Community Art Project Brings Awareness to Human Trafficking


Tennessee Governor Bill Lee has proclaimed July 28 – August 3 as Human Trafficking Awareness Week in Tennessee. Human trafficking, also known as modern day slavery, is quickly becoming a major public health concern. Today, an estimated 40.3 million people are being trafficked worldwide, including an estimated 94 children each month here in Tennessee. The Tennessee Department of Health urges all Tennesseans to learn about risk factors, red flags and resources for human trafficking to be part of the solution, and possibly help save a life.

“The trauma experienced by those who are trafficked can have life-long effects on their mental, physical, psychological and social health, which makes it a challenge for public health in our state,” said Tennessee Health Commissioner Lisa Piercey, MD, MBA, FAAP. “It is important that we continue our work with our partners to prevent human trafficking and educate Tennesseans on how to identify the signals for this crime and support those who have been impacted by it.”

The Tennessee Department of Health, Tennessee Bureau of Investigation and stakeholders across the state are partnering with the Red Sand Project during Human Trafficking Awareness Week. The Red Sand Project is a participatory art installment designed to shed light on human trafficking. Participants will gather at sites around the state and pour red sand in sidewalk seams to draw attention to the human trafficking victims who fall through the cracks every day.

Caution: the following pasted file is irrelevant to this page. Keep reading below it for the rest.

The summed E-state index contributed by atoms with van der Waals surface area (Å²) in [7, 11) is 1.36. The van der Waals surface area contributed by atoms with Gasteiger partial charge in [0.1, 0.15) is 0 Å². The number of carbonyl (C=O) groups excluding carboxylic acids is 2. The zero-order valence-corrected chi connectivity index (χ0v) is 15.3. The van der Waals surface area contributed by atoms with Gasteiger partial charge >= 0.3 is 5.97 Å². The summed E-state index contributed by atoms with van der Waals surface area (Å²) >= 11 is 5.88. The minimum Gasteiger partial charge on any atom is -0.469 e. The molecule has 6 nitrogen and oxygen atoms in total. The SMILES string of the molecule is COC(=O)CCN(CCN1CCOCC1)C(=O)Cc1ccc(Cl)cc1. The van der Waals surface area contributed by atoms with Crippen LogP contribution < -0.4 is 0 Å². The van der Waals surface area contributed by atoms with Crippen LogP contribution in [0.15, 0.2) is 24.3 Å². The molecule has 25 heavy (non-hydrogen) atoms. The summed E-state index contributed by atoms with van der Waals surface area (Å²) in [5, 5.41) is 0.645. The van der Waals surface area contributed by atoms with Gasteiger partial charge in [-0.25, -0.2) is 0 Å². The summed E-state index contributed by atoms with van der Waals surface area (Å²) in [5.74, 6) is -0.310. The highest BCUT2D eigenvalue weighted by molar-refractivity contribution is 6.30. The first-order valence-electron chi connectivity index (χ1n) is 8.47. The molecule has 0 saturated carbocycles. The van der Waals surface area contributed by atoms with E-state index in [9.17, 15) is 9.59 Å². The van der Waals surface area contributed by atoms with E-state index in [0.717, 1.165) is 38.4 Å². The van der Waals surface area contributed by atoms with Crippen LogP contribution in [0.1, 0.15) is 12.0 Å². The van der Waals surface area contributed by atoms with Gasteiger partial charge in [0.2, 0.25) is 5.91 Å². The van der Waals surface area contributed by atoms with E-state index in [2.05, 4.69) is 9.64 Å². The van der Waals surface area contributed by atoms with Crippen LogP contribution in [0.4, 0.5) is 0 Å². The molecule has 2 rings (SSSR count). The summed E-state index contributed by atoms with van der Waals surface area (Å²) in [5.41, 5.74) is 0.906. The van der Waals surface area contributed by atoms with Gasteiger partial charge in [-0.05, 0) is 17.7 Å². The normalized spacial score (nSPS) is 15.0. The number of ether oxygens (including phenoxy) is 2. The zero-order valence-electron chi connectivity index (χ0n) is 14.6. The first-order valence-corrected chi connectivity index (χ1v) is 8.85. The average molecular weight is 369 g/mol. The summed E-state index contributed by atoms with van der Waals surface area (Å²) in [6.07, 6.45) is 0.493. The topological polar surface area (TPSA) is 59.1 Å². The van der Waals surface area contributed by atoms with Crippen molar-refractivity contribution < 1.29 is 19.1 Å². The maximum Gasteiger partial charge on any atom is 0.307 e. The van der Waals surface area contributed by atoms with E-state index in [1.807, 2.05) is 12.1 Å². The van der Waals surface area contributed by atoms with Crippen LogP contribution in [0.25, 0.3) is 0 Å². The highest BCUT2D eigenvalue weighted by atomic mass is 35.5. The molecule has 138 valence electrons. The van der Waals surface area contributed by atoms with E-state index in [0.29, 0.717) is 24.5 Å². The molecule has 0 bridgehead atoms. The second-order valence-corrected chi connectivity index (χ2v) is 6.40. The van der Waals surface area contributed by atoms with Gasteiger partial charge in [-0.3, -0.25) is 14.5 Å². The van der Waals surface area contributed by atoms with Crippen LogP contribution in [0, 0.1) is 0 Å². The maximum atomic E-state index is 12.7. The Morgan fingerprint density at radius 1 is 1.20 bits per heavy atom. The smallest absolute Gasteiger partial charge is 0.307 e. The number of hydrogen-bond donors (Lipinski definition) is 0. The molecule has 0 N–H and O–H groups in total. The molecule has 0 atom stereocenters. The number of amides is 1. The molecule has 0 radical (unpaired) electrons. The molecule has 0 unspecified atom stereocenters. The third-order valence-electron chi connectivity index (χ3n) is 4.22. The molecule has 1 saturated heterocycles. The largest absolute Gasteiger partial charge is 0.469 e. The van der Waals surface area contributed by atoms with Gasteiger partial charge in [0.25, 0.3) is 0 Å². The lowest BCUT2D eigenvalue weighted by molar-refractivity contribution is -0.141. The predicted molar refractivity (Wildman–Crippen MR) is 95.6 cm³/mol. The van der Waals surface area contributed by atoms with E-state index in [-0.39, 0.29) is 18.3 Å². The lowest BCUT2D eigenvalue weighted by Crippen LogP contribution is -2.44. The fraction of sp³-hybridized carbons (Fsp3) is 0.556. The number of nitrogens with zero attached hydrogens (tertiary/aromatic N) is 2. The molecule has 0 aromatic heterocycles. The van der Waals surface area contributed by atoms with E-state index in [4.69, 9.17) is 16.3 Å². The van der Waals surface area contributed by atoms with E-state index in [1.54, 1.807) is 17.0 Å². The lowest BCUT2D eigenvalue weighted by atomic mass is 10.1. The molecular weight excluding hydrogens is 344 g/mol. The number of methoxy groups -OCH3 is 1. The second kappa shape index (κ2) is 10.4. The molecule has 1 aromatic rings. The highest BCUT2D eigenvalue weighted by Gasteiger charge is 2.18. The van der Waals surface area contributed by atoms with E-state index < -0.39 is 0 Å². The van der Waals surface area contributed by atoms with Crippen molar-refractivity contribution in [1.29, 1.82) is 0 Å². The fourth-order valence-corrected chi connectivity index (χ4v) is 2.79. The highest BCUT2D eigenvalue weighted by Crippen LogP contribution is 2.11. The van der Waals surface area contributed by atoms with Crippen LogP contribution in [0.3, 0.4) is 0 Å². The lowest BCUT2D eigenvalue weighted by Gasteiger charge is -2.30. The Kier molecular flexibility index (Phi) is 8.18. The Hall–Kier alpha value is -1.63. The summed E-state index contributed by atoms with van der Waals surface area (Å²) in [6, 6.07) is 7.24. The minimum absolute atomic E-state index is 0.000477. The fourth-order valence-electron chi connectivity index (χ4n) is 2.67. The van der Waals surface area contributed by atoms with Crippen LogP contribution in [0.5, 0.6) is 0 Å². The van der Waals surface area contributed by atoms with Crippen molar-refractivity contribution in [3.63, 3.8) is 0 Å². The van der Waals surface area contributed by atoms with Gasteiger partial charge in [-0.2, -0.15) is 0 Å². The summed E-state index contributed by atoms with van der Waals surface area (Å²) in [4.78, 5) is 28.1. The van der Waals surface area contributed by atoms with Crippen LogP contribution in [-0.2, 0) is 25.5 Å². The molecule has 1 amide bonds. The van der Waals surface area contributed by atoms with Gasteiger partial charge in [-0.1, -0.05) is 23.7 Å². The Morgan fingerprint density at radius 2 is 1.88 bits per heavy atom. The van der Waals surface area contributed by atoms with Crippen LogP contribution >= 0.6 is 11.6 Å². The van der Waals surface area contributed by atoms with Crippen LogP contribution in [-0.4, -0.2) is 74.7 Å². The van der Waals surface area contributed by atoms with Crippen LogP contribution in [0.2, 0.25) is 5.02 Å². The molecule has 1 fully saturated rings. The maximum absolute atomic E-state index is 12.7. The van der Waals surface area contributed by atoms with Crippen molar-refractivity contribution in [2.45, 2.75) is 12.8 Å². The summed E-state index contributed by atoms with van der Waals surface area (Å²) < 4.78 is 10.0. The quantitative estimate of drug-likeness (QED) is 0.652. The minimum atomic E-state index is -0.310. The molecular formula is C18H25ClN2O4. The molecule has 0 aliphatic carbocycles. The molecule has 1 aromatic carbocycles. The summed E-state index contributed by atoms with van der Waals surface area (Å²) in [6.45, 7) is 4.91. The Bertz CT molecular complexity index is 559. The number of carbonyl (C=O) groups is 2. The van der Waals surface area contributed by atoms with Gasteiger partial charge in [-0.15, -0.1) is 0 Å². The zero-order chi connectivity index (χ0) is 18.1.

TDH will join the Office of the District Attorney Nashville; Metropolitan Government of Nashville-Davidson County’s Office of Family Safety, Juvenile Court and Juvenile Court Clerk and the YWCA to host a Red Sand Project event at Nashville’s Public Square Park at noon July 31. The public is invited to attend. Those interested in joining this effort to raise awareness of human trafficking are asked to RSVP at

To find a Red Sand Project event in your area visit

TDH has also partnered with the Metro Nashville Airport Authority. MNAA parking garages will be lit blue on July 30-31 in observance of World Day against Trafficking in Persons, which is a national call to action observed on July 30 each year.

If you know someone who needs help to escape trafficking, contact the Tennessee Human Trafficking Hotline at 1-855-558-6484.

If you suspect you have come into contact with a victim of human trafficking, you may call the National Human Trafficking Hotline at 1-888-373-7888 or text 233722. Hotline staff members will identify resources in your community. For more information on human trafficking and the hotline, visit

For more resources and information on human trafficking please visit

Learn more about the Red Sand Project at

The mission of the Tennessee Department of Health is to protect, promote and improve the health and prosperity of people in Tennessee. Learn more about TDH services and programs at